It was funny to read this in my inbox, as it was the first time I’ve had any reason to give a thought to SFWA in a long, long time. Possibly the most amusing thing about this latest SFWA kerfluffle is that it is a direct consequence of SFWA adopting my original campaign proposal to admit independent authors to the membership. Sad Puppy leader Brad Torgersen observes, with no little irony, the 2019 version of Sad Puppies…

(17) DIAL 451. The New Indian Express’ Gautam Chintamani uses a famous Bradbury novel as the starting point to comment on news coverage of the recent Pakistan-India incident in “White Noise”.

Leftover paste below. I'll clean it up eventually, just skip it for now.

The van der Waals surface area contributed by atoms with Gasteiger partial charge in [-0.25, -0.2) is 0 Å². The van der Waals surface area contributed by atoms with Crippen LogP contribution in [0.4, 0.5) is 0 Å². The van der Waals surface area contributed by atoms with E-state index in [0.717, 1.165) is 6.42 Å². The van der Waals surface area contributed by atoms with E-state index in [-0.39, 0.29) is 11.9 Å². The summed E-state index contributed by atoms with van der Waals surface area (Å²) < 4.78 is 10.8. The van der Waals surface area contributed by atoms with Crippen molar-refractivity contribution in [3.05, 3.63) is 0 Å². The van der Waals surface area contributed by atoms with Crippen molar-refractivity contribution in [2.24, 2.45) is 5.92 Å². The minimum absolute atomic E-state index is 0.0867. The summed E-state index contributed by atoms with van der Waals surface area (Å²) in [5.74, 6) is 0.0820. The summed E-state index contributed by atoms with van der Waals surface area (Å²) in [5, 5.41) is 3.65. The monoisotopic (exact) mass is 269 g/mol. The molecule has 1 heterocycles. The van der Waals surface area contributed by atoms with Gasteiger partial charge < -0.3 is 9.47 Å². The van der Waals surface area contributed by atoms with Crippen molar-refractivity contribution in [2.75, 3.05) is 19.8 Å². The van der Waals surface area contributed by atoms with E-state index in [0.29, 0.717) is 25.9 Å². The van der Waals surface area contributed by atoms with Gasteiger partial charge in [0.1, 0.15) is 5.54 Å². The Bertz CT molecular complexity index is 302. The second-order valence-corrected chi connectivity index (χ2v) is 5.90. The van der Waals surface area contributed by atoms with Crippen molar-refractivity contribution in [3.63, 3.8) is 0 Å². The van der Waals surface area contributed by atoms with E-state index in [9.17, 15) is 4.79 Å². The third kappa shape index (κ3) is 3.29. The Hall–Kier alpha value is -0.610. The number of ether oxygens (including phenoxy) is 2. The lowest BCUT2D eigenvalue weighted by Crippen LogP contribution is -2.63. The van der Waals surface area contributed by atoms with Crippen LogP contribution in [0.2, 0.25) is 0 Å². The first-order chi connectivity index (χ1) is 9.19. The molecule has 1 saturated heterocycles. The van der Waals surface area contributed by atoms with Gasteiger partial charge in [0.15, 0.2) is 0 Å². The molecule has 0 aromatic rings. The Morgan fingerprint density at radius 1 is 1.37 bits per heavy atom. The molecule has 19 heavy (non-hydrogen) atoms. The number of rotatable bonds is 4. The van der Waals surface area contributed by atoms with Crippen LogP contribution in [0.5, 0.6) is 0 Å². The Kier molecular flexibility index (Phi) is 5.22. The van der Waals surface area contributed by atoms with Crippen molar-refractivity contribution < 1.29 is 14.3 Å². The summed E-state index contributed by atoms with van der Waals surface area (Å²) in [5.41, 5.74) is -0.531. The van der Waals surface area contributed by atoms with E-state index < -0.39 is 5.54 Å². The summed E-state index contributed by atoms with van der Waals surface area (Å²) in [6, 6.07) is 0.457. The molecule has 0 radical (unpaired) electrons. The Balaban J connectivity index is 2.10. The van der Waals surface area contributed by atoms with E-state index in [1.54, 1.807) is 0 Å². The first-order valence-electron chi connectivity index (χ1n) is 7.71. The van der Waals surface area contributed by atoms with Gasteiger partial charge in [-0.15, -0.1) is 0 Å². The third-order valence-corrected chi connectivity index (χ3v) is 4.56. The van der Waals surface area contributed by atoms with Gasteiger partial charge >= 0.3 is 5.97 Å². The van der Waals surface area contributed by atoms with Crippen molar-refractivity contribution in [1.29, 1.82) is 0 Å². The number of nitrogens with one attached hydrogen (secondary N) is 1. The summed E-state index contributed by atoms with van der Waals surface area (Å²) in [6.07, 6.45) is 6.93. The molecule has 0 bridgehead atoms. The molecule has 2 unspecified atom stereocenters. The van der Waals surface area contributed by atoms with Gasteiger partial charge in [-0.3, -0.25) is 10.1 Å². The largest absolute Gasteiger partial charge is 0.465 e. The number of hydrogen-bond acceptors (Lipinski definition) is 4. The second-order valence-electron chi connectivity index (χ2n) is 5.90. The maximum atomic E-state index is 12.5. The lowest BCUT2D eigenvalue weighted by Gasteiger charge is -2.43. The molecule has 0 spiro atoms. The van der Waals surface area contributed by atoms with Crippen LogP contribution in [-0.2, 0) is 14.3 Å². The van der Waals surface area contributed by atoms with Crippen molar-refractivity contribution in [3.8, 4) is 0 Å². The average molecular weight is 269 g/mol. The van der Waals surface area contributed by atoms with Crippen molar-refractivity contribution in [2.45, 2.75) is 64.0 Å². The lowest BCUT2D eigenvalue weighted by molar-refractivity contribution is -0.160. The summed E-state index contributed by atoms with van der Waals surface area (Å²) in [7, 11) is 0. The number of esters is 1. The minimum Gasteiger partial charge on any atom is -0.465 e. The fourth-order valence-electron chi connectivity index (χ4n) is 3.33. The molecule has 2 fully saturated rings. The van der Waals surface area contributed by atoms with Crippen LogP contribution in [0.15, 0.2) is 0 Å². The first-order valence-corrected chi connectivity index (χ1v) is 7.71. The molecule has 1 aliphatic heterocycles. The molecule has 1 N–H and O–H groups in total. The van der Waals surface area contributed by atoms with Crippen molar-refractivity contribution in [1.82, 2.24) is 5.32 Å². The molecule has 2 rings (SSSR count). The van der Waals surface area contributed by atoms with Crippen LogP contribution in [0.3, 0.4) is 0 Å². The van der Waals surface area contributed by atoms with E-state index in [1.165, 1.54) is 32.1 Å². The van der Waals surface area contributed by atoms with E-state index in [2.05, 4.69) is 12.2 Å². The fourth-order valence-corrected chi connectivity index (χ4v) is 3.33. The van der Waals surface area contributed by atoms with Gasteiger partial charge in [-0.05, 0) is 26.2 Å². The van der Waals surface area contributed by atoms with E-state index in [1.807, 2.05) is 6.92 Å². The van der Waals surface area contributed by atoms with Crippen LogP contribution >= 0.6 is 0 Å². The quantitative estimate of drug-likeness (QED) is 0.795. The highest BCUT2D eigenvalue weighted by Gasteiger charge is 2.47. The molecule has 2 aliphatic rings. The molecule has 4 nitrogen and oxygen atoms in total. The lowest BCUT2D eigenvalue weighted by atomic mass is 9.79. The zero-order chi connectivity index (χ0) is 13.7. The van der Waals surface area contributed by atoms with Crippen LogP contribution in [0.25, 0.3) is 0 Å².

Bradbury wrote Fahrenheit 451 as a commentary on how mass media reduces interest in reading literature but considering the times we live in, it is doing more than that. Following the February 14 Jaish-e-Mohammed fidayeen attack on a CRPF convoy in Pulwama that left 44 Indian soldiers dead, most television news channels bayed for blood. There is no denying that the national emotions were running high and it was only natural for citizens of a nation that have been at the receiving end of a proxy war conducted by a neighbour that as a national policy believes in causing loss of life in India to ask for a befitting reply. Yet the fashion in which many news anchors assumed the mantle of judge, jury, and executioner was nothing less than appalling. The constant white noise emanating from most news debates, where everyone was urged to shout louder than the next person, offers a greater emotional bounty to the one who would teach Pakistan a lesson and this showed a committed effort from media to not allow the average citizen a moment to think.